About a month ago, I experienced one of the more depressing conversations of my adult life. I had attended a conference on whatever topic I might still remember, if it weren’t for that joy-extracting encounter that became a short-term buzzkill, but also triggered my eager to bring value to a buzzword. To take the Covfefe out of storytelling.
Now, back to the conference for a second. I had just reached the end of a long inner journey to define my uniqueness in the pool of soon-to-be cand.merc.something. With the same confidence as if had just solved the question of humans existence on earth, I was more than happy to share with whoever was willing to listen to me talking about myself. And it wouldn’t take long until I had somebody on my hook.
As I stood their blabbering on about my passion for connecting brands with consumers through stories arising from an authentic brand narrative (spoiler alert), I noticed how the expression on the face of this young man, who had become a victim of my professional fantasy, started deteriorating word by word, until he interrupted me: Sorry, but I simply can not understand, how you intent to convince any employer that they can make money from telling fairytales?
Okay, maybe I had just ran into an unequalled sceptic, but none the less in my inability to provide a prompt answer, I felt defeated. Luckily, my unpreceded stubbornness has a way of not letting me accept resistance, so I spent the last month reflecting about how to approach storytelling from a more holistic and value driven perspective and explain why I see it as one of todays most efficient ways to connect with your organisation’s stakeholders.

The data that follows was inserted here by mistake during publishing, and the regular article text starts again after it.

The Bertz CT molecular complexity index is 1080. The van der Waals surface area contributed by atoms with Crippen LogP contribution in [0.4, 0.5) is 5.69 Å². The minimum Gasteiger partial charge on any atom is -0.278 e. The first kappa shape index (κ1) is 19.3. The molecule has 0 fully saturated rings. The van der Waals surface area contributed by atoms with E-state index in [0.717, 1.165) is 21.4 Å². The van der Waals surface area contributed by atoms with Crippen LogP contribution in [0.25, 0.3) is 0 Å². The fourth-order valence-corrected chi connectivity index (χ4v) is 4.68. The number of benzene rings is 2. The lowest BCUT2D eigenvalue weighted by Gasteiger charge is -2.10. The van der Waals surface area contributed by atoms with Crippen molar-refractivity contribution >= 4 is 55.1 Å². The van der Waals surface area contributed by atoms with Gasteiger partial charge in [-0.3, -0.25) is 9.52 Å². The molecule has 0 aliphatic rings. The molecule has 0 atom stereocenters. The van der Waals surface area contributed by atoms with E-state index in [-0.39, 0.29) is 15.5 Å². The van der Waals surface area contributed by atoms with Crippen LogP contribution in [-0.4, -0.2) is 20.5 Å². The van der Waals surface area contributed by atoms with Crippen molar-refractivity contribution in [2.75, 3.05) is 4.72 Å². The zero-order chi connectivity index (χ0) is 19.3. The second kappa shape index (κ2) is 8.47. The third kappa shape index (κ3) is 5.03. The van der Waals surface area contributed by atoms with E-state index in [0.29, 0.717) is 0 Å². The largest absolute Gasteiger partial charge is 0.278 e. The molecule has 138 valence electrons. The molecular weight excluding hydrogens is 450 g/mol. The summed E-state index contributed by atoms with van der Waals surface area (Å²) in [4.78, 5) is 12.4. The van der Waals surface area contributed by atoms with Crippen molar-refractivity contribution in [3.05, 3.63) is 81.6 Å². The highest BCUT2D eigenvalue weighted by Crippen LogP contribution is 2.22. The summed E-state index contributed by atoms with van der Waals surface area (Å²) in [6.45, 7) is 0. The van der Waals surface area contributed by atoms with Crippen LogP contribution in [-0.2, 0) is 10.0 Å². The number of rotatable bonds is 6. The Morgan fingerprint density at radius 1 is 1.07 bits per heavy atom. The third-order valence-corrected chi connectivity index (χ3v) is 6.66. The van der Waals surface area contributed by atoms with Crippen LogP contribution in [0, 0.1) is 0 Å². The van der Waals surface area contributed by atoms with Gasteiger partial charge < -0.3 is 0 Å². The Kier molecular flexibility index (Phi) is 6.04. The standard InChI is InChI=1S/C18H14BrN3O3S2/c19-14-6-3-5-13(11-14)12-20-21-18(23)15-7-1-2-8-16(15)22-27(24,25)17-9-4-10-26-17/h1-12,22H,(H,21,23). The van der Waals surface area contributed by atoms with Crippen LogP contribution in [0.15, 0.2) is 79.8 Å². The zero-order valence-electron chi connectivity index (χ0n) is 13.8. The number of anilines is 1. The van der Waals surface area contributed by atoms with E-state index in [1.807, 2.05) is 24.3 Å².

Once upon a time…
Science has for quite some time been familiar with the correlation between a good story and increased brain activity that translates into increased attention and engagement from the audience (Weinschenk, 2014). But while great examples and metaphors that provoke sympathy, anger, fear our excitement, may be key to a succesful presentation, it does not say a lot about the power of storytelling in an organisational context or as a tool to empower brand value.
In his HBR article from 2014, Paul J. Zak provides scientific arguments for great stories’ ability to trigger empathy and willingness to cooperate (Zak, 2014). See, now it’s getting interesting. In todays consumer environment, brand loyalty is a dying breed and in the eager to meet constantly changing demands, organisations often end up loosing direction and focus on their purpose which leaves them with even less loyal customers due to inconsistent and inauthentic brand messages. But if Zak’s (2014) research holds true, storytelling might be the key to solving the problem.
Think about it, if you feel compassionate about another person wouldn’t you be more likely to trust them? Oh yes you would, cause you are human like the rest of us. And we all know that mutual trust is the foundation for healthy collaboration. Rather B2C or B2B, organisations are build on human-to-human interactions and collaboration, so the biological rule still counts. So, we have established that storytelling can create a stronger connection and trust between the organisation and the consumer, but I don’t think I’ve managed to convince my dear sceptic friend quite yet. Everything still seems a bit fluffy and quite unfeasible.
In order to capitalize on these so called fairytales, organisations must first establish a solid foundation upon which every story in whatever format on whatever platform can take shape. In our story, this foundation takes physical form as the main character – translated into business terminology, your company’s why.
No matter what new adventures or challenges our main character face, he remains the same throughout the story, chapter for chapter. He interpret his surroundings based on the environment that shaped him in the past and he makes his choices from a certain set of morals and values deeply rooted within his mindset. As oppose to our story, many organisations end up with a main character who loose himself along the way in an attempt to grab any opportunity out there.